Online meeting platforms can be a way to connect professionally and personally.
If you attended a meeting online during the last year, you are in the majority. A recent survey by the National Bureau of Economic Research shows 89% of the people responding to its questionnaire about online meetings say they attended at least one meeting online in the last 13 months.
As the pandemic continues, Zoom, Microsoft Teams and other online video conferencing platforms will remain vital tools to stay connected and continue meeting at a distance.
Mandi Grys is a new Zoom user. The Wisconsin Rapids area woman has low vision and is finding the technology easy and very useful. As the Wisconsin Rapids Low Vision Group leader, Grys wanted to use Zoom to join the Council’s Low Vision Support Group from her home, and says she also needed to have the ability to virtually attend meetings she might otherwise miss.
“I figured out how to use Zoom on my own,” Grys says. “It’s pretty simple. All you do is download it, run the install and set up your account. Really, the hardest thing was waiting for the install to finish.”
The Council’s Access Technology Specialist Jim Denham says having the ability to meet online has become important for people who are blind or visually impaired. “Transportation is always an issue. So, meeting this way actually creates a much more accessible opportunity to be part of a discussion.”
If you are considering using an online meeting platform or want to make your next virtual meeting experience your best, we’ve gathered some tips to help you succeed.
Preparing for an Online Meeting
Finding a quiet space to keep interruptions at a minimum while you attend an online meeting is a key to success. Explore Access is a website resource of the University of Arkansas-Partners for Inclusive Communities and offers ideas to consider both the environment around you, and your role when attending a meeting. It also shares a reminder that not everyone attends an online or Zoom meeting in the same way. People with vision loss may be reading captions, using access technology, and some may be connecting by computer or tablet, while others are dialing in on a phone.
Grys recalls only feeling a little anxious the first time she used online video conferencing, but says, “I’ve found even if I’m using a screen reader or magnifier, it’s simple.”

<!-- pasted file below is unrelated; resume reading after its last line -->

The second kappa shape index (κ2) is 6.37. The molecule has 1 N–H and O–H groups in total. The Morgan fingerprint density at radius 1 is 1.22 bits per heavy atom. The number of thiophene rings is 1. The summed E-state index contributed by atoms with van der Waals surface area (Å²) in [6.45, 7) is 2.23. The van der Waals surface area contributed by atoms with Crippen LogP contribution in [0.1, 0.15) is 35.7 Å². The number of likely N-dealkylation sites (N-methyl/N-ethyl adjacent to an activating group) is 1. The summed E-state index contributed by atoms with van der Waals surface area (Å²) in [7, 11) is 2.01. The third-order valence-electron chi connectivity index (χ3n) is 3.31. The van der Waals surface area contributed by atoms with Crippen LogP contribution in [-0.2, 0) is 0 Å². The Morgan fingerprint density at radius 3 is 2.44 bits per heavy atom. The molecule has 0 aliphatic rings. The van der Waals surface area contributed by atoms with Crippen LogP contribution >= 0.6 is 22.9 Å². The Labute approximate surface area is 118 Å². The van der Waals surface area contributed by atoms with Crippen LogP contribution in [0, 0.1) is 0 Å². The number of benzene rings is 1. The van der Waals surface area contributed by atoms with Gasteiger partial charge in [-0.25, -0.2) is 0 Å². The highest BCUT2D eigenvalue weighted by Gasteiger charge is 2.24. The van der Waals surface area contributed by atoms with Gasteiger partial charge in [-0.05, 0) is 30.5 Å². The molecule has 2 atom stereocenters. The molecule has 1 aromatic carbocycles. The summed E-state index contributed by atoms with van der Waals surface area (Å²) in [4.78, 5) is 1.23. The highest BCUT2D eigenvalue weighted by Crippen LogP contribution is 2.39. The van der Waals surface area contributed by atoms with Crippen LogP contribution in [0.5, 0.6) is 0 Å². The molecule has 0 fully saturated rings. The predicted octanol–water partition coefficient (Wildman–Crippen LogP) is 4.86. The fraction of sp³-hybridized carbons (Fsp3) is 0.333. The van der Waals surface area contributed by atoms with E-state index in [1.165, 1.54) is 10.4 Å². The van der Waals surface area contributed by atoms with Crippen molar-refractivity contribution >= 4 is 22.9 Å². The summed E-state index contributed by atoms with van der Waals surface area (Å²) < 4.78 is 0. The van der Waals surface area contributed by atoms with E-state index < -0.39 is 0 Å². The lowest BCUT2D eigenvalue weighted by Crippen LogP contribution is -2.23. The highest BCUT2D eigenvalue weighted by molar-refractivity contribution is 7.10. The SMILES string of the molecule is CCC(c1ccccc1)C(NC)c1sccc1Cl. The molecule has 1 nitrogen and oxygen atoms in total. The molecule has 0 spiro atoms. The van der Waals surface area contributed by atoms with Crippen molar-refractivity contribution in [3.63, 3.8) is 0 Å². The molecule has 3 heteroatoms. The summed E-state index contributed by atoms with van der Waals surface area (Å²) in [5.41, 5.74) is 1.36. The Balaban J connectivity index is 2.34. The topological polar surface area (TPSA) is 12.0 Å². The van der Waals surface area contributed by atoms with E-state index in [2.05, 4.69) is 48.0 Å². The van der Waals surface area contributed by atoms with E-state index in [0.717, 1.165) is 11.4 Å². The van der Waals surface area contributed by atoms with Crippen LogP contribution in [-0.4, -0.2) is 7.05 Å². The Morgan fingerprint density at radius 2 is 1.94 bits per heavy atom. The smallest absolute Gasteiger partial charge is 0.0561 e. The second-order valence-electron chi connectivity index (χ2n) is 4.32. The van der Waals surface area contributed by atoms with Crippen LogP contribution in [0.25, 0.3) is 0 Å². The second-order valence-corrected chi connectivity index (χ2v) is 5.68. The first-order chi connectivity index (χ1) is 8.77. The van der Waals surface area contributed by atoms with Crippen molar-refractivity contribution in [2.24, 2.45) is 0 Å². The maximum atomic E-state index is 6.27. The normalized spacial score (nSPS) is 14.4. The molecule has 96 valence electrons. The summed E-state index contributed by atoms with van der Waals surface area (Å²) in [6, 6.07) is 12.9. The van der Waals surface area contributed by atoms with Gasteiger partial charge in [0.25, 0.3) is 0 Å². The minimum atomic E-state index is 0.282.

What to do once you are set up:
- Test your microphone and camera prior to attending an online meeting. A mic and camera test can be considered the equivalent of looking in a mirror before attending a meeting in-person.
- Think about your background if attending an online meeting using video. Cameras see you but will also see other items in the space around you. You may even want to consider purchasing a divider which sits just behind your chair and blocks out other items in your room.
Starting an Online Meeting
Video and audio used together online can make it feel more like an in-person meeting for everyone involved. Stacy Kelly and Gaylen Kapperman with Northern Illinois University’s Visual Disabilities program describe Zoom as a great tool for traditional video conferencing by people with visual impairments.
How to get started on your online video platform:
- Turn on your camera, unless it is an audio only meeting. Even if you are blind or visually impaired and cannot see the other participants, they can still see that you are taking part in the meeting.
- It is acceptable to ask at the start of a meeting if you are in focus and in front of your camera. If you are sighted, don’t be afraid to speak up and tell an attendee who is blind or visually impaired that they need to move left or right to be in full view of the camera. A follow-up text or email is also something most people will appreciate. Denham, with the Council, has even asked other people in his home to look at where his camera is pointing prior to joining a meeting.
- Mute your microphone when you are not speaking during the meeting to ensure unexpected background sounds don’t accidentally interrupt your online meeting